Allegiant Stadium Worker Tests Positive for COVID-19, Raising Questions About Ongoing SoFi Stadium Construction
Jason B. Hirschhorn
The construction of Los Angeles' SoFi Stadium continues despite a statewide stay-at-home order issued by the state in response to the global coronavirus pandemic. However, that project might need to re-evaluate whether to proceed in light of a new development at the other ongoing NFL construction project: the Las Vegas Raiders' future home Allegiant Stadium.
On Wednesday, Mortenson-McCarthy Builders, the general contractor for Allegiant Stadium, announced that one of its construction workers has tested positive for COVID-19, the disease caused by the novel coronavirus.
"Mortenson/McCarthy was notified today that a worker on the Allegiant Stadium project tested positive for COVID-19," the company said in a press release. "Per the CDC guidelines, and as a result of implementation of social distancing protocols, the worker was not in close contact with any other project worker and has been off site since last week. The individual is now self-isolating for 14 days and will not return to work until cleared to do so.
"Mortenson/McCarthy previously implemented stringent cleaning protocols on the project consistent with CDC guidelines. In accordance with those protocols, the area where the worker had been assigned, and the surrounding vicinity, was immediately shut down and sanitized. Work continues in other areas of the project that remain unaffected."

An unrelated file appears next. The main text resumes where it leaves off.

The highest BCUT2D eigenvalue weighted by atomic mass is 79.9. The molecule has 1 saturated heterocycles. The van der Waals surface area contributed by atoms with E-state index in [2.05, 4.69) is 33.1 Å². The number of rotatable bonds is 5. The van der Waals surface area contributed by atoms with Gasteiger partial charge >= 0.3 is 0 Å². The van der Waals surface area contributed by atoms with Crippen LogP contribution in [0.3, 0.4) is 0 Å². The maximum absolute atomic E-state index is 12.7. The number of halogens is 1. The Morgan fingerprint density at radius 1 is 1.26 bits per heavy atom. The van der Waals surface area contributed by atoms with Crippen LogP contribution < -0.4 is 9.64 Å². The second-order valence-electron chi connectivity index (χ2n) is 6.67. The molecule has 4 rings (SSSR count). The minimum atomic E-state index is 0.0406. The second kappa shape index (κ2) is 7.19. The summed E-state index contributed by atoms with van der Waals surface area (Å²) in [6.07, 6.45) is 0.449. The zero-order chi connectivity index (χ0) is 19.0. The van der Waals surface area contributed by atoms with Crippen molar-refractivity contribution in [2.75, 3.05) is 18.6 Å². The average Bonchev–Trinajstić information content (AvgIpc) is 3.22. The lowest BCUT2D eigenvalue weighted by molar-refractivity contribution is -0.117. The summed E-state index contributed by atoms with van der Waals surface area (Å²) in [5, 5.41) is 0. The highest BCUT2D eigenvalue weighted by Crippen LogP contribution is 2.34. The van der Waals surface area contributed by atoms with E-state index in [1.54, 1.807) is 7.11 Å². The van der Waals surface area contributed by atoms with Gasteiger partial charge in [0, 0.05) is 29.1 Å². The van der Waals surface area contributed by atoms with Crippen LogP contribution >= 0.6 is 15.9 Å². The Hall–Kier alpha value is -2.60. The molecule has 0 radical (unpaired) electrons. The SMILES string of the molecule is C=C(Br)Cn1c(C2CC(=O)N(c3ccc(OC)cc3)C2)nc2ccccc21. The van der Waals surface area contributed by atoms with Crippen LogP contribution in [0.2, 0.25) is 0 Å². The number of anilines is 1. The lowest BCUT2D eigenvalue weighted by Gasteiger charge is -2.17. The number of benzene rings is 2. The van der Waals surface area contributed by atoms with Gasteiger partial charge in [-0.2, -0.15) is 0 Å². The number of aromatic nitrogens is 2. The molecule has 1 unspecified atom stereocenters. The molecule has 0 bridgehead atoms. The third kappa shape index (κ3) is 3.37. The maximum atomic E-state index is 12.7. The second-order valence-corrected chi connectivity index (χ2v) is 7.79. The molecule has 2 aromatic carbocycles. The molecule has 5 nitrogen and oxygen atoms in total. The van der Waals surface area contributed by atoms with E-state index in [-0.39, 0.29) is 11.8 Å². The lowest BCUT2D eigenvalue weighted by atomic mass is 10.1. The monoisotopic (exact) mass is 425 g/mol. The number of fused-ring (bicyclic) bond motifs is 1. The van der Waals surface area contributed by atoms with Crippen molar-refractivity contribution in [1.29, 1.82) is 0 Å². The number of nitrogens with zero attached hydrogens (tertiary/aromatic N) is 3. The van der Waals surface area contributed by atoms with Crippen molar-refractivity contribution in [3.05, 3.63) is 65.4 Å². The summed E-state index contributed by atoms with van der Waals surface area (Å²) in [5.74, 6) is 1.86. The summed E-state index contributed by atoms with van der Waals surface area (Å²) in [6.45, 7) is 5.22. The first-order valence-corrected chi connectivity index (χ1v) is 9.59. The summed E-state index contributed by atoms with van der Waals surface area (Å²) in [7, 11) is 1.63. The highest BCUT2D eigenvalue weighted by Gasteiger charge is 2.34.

While the positive test did not shut down the project, it raises concerns about the ability for construction to continue as planned for large facilities like sports arenas and stadiums. Like those building Allegiant Stadium, the general contractor for SoFi Stadium has implemented increased health and safety measures for workers and sent non-essential employees home.
Still, the highly contagious nature of the virus creates major complications for any workers, even those undertaking social distancing and other best practices. If someone can contract the virus at a construction site in Las Vegas, it stands to reason that the same could occur in Los Angeles, one of the areas hardest hit by the pandemic in the United States.
Should the spread of COVID-19 or heightened restrictions by the state or city delay the debut of SoFi Stadium until after 2020, the Los Angeles Chargers and Los Angeles Rams would have to find replacement venues for the upcoming season. The Chargers have played the last three seasons at Dignity Health Sports Park while the Rams have used the Los Angeles Memorial Coliseum. The NFL awarded Super Bowl LVI, set to take place in February 2022, to SoFi Stadium, a decision that a construction setback could affect. However, the league currently plans to play the game there even if the facility doesn't open as currently scheduled.
-- Jason B. Hirschhorn is an award-winning sports journalist and Pro Football Writers of America member. Follow him on Twitter: @by_JBH